You don’t have to be a hero to accomplish great things—to compete. You can just be an ordinary chap, sufficiently motivated to reach challenging goals”
Sir Edmund Hillary.
Sir Edmund was the first man to succeed in reaching the summit of Mount Everest. When it comes to great accomplishments, he knows what he’s talking about and his quote is certainly true for me. (Apart from the ‘chap’ bit!)
I’m no marathon runner or mountaineer but I wanted to attempt an endurance challenge before I turned 30 so, at 29, I was quickly running out of time. As soon as I saw the trek to Everest’s Base Camp, I knew that was the one. My friends thought I was joking, as I had never done any real hiking before, but I believed that I could do it. I wanted a challenge that would teach me something I didn’t yet know about myself. I wanted to discover what I was made of. In the words of Sir Edmund Hillary “It is not the mountain we conquer, but ourselves.”
When the going gets tough
It wasn’t too difficult to get people to sponsor me when they found out what I was doing – I think most of my friends thought I wouldn’t make it and they’d get a refund!
In the end, those donations were one of the things that kept me going on the mountain when things got tough. The money I had raised, and the messages of encouragement that came with it, were constantly in my thoughts. It was like all those people were behind me, supporting me and pushing me onward and upward.
I kept thinking how Alzheimer’s Research UK would put the money to good use, and I knew I couldn’t disappoint them, or the individuals who would benefit from the research.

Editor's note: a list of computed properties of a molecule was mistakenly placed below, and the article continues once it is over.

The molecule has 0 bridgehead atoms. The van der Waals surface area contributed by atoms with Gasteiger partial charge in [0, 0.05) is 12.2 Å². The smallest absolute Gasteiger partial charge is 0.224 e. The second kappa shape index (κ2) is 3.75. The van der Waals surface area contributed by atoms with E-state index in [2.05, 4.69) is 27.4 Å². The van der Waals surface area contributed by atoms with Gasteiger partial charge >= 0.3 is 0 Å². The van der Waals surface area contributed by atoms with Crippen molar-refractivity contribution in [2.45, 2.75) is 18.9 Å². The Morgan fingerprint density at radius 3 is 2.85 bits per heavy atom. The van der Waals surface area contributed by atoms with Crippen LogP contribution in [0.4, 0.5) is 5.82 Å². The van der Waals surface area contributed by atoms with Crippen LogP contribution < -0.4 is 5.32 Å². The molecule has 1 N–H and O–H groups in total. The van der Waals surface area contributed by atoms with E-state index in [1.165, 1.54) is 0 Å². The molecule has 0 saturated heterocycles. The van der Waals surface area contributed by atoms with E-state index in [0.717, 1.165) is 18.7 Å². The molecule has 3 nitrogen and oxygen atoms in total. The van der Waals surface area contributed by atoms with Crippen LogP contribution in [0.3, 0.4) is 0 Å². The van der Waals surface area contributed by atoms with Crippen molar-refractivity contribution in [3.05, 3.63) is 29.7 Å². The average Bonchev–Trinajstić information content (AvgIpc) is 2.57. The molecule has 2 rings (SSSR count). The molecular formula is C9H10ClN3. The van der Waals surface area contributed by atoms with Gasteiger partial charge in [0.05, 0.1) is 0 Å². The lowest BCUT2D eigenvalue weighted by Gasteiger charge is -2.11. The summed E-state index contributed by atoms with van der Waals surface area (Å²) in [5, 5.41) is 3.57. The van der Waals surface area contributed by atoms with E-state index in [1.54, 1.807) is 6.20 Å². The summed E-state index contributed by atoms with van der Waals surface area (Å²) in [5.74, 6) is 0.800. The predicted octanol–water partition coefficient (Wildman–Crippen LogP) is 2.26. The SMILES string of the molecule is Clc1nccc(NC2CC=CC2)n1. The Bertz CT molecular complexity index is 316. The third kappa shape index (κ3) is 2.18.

Conquering the mountain
After 13 days of trekking, reaching altitudes of 17,500ft and temperatures as low as -20°C, walking for several hours and sometimes up to 20km a day (that was Christmas Day FYI) we finally conquered our mountain.
We started as 14 strangers but finished as great friends.
We started as 14 strangers but finished as great friends. That level of intensity and rawness really brings you together. You are stripped back to your true self, nobody has the energy for pretences and there is no hiding anything from anybody else, or yourself. The conditions are basic, to say the least, which doesn’t allow for anything but real honesty in the group – especially when all 14 of you are sharing one bathroom!
We had some really fun times though and we made the most of things, we shared a happy Christmas and a great couple of weeks together. I can honestly say it was the hardest thing I have ever done but also the most rewarding. Not only did I learn that I am much stronger than I thought, and that I can achieve anything I put my mind to, but I raised enough money to fund a whole week of dementia research.
Fundraising for dementia research
For me, there was never any doubt that the money I raised would go to Alzheimer’s Research UK. I have been a live-in carer for more than two years now, and a healthcare assistant to the elderly before that. I love my job as it allows those whom I care for to stay in their homes and maintain a little independence – without someone there 24 hours a day, they would most likely be in a residential care home. When your memory is not what it was, this can be a traumatic move.
Through my jobs I have seen the devastation that dementia can bring down on a family. Not being recognised by your partner, parent or grandparent can be heartbreaking. My own great-grandmother, with whom I was very close, had dementia towards the end of her life, and it was awful seeing the strong, independent woman that I had grown up with become so lost and fragile.
The only way to stop losing our loved ones and their memories to dementia is through more vital research- funded by the efforts of ordinary ‘chaps’ like me sufficiently motivated to reach challenging goals.”
Support Alzheimer’s Research UK, like me, in the hope that more research will result in all of us holding on to our precious memories… And this is one I don’t ever want to forget.